Saturday, May 21, 2016

We are strong. We are privileged. We are martial artists...and we can help those in need. 

It was an honour to help raise funds and send clothes to the victims in Ecuador. It was surprising and heartwarming to receive this photo. 

Friday, May 20, 2016

Writing on the Wall:

Love what you do.... Period! 

Move strong. Move Together

Congrats Shan, Matador and Sahila!

"The point of your first fight is to find that when you are pushed to the brink, you will fight back"- Shanks, YMT athlete.

Congrats to our "green" fighters: Shan, Matador and Sahila on their first bouts! So much potential...we are all so proud and excited :)

Each one had their own goals, and took a major step to reaching them on Sat May 14.

Sunday, May 8, 2016

York Muay Thai at 5e Fight Night III

Tough night of fights for YMT at 5 elements fight night! Carmen had her first fight ever, constantly pushing forward. She lossed a hard fought decision to a strong opponent. We are so proud of her heart and strength. Back to the lab for this future champ. Peter won a decision, showcasing that he is one of the most technical in his weight class... but there is a lot to work on and improve. We are excited to see him ascend to the next level and realize his potential.

Student of the Month (April 2016): Kirill To


Martial art is a reflection of the self. Once you see your true self, you can understand it deeper and improve it.

We've had a fantastic energy at YMT lately. The important thing is to keep it going. Stay motivated, curious and work together!

PCP's Movie Pick of the Month for May: Rocky (1976)

*40 year old spoiler alert. 

Rocky (1976)

"It really don't matter if I lose this fight. It really don't matter if this guy opens my head, either. 'Cause all I wanna do is go the distance." - Rocky

You know, people sort of forget about the first Rocky movie. When people think of Rocky movies, they think of ridiculous, over-the-top scenes of Rocky brawling with Mr. T and Hulk Hogan in the same movie (Rocky III) or Rocky winning over a Soviet crowd and helping to end the cold war (Rocky IV), but they forget the series' roots. The first Rocky movie isn't an action movie, or American propaganda, but rather an introspective, character-based underdog story. In fact, Rocky won the Academy Award for best picture, not something any of it's sequels can claim (none of them even came close until Creed was nominated for Best Picture in 2016, 40 years later).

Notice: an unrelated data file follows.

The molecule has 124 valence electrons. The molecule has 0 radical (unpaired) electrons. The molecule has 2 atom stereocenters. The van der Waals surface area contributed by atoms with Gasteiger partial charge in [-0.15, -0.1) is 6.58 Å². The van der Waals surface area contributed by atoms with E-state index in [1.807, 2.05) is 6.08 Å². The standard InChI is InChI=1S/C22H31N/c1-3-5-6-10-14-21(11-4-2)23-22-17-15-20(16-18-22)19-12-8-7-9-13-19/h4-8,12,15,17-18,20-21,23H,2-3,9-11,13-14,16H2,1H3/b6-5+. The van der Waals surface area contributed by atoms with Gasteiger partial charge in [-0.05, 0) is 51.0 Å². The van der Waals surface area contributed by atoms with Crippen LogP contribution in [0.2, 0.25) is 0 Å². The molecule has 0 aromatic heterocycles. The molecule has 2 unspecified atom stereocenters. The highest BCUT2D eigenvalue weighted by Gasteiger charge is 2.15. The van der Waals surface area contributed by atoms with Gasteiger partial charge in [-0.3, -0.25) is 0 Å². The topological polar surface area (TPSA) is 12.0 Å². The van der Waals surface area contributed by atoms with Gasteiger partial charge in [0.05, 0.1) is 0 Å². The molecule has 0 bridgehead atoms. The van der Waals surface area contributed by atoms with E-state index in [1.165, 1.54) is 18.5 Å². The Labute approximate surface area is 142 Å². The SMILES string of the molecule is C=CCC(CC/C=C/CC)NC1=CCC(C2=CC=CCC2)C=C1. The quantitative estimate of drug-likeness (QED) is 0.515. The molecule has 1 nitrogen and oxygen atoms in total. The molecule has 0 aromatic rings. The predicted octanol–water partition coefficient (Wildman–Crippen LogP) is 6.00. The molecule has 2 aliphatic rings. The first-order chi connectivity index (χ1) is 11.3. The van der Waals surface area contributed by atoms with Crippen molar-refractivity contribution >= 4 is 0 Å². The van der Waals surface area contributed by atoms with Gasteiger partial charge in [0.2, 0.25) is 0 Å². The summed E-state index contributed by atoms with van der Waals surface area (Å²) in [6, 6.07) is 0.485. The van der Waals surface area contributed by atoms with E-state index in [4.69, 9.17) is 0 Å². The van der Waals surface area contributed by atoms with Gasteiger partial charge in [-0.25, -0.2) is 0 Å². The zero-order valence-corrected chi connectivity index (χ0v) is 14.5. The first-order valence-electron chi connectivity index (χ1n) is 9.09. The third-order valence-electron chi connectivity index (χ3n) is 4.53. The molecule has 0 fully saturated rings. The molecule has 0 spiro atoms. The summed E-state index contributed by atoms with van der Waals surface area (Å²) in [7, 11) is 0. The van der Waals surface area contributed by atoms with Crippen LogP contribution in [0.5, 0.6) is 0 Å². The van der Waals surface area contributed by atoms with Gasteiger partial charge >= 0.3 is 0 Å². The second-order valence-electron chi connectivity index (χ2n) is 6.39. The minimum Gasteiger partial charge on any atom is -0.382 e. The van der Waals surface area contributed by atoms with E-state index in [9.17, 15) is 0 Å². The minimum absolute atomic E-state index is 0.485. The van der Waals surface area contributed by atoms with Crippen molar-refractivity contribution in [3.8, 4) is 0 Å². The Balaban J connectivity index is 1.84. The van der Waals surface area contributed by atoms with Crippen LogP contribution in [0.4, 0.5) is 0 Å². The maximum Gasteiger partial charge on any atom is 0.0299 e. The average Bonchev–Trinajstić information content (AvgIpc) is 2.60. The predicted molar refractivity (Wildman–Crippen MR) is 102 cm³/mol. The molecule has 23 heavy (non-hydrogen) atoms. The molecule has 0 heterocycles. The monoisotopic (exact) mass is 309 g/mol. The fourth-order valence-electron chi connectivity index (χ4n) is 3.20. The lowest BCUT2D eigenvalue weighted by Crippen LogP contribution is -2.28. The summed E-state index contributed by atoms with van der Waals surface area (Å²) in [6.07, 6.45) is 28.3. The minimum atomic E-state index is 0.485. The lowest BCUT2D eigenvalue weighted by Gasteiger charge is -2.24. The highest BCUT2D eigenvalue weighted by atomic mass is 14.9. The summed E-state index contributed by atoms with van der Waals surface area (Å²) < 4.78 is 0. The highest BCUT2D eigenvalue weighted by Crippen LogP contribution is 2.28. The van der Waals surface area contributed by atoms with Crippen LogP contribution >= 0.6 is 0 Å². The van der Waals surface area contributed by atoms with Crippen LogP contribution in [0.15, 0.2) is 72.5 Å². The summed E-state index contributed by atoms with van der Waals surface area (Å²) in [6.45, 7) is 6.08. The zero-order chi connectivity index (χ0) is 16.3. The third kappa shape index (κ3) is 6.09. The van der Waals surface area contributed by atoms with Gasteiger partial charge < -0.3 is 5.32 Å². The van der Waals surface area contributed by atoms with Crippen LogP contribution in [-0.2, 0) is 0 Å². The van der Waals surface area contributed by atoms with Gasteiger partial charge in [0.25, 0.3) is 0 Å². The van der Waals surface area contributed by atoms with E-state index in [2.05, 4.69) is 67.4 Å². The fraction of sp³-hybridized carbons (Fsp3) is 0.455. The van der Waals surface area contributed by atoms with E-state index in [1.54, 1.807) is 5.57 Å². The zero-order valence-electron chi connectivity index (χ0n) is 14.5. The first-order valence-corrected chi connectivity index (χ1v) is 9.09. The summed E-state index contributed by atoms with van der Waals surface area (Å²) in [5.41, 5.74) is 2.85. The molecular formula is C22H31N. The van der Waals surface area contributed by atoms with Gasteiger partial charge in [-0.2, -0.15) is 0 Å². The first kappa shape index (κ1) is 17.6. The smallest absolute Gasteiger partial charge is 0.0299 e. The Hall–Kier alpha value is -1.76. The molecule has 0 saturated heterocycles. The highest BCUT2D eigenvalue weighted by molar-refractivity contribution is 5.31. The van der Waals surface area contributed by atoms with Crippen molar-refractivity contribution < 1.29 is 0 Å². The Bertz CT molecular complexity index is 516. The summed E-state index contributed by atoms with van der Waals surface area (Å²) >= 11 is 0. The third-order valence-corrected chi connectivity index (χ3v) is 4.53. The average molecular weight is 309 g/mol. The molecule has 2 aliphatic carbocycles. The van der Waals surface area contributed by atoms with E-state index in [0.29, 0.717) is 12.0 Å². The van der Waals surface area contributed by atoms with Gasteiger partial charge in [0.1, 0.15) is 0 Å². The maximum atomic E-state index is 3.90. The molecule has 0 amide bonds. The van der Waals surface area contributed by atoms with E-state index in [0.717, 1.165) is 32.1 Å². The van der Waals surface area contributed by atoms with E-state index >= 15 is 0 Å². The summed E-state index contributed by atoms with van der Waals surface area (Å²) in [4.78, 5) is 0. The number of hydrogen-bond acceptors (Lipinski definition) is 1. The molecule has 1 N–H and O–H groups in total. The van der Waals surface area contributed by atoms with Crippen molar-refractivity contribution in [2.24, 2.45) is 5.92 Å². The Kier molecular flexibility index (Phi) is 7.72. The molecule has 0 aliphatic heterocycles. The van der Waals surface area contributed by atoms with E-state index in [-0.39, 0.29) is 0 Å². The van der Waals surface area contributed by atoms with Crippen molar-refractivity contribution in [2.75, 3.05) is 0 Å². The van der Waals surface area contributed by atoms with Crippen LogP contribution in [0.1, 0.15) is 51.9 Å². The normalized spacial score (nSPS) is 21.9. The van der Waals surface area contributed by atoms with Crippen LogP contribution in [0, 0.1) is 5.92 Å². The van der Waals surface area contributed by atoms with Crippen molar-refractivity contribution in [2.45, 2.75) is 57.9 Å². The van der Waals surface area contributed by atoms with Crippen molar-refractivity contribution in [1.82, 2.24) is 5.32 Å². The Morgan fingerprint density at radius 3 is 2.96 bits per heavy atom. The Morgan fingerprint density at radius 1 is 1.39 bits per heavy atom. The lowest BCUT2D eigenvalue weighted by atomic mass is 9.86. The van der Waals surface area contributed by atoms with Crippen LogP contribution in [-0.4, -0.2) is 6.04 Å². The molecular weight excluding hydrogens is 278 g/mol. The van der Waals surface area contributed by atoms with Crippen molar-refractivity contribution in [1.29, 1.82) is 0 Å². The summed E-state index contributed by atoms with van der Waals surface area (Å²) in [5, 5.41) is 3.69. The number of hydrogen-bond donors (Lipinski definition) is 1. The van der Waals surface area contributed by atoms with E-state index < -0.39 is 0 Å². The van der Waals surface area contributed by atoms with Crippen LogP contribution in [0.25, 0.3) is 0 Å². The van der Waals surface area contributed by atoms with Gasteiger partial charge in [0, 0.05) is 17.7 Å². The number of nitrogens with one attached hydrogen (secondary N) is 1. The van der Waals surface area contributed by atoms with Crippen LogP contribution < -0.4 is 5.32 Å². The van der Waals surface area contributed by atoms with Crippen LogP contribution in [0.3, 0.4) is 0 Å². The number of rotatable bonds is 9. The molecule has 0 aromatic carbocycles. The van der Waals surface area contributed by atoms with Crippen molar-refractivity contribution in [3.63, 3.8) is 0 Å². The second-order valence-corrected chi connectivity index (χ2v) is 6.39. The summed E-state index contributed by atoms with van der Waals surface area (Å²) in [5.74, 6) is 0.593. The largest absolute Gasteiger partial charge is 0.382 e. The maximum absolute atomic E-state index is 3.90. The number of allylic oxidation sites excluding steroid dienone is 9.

For those of you who haven't seen it, Rocky tells the story of Rocky Balboa, played by Sylvester Stallone, a likeable low level boxer of limited skill who finds himself in title fight against Apollo Creed, the undefeated world champion. Rocky is used to fighting small time fights against nobodies to make ends meet, supplementing his income working as an enforcer for a loan shark. He is contrasted by Creed, a cocky, bombastic, pseudo-fictionalized Muhammad Ali persona who represents the biggest opportunity of Rocky's life. Everybody involved with this fight understands what it is, Rocky is being brought in as a last minute opponent to lose to Creed as a marketing gimmick to sell tickets to local boxing fans in Philidelphia. The perception of the fight is that Rocky is a serious underdog and has no business being in the ring with Creed, as he was literally picked at the last minute replacement based on the sound of his nickname, "The Italian Stallion". Rocky himself knows this, and initially refuses the fight, but then accepts the fight with one goal in mind: to go the distance with the best.

People who watch Rocky and say that it would've been better if Rocky had won (i.e. fans of Rocky II) are missing the point. People forget that Rocky isn't supposed to be good at boxing. He's supposed to a brawler with the heart of a lion. By hanging in tough, getting through 15 rounds of punishment from the best in the world and still standing, Rocky gets the moral-victory. And once again, in my monthly movie post, I find myself returning to the theme of heart. Heart and determination are the central themes of this film, not just in the ring but also in personal relationships with his girlfriend, her abusive brother, or with his cantankerous trainer, Mickey. I'm sure all of us have witnessed a fight where we are more impressed with the loser's heart than the victor's skill. Yes, he loses the fight but he never quits and fights until the last bell, so in the end he wins something even more important: Self-Respect.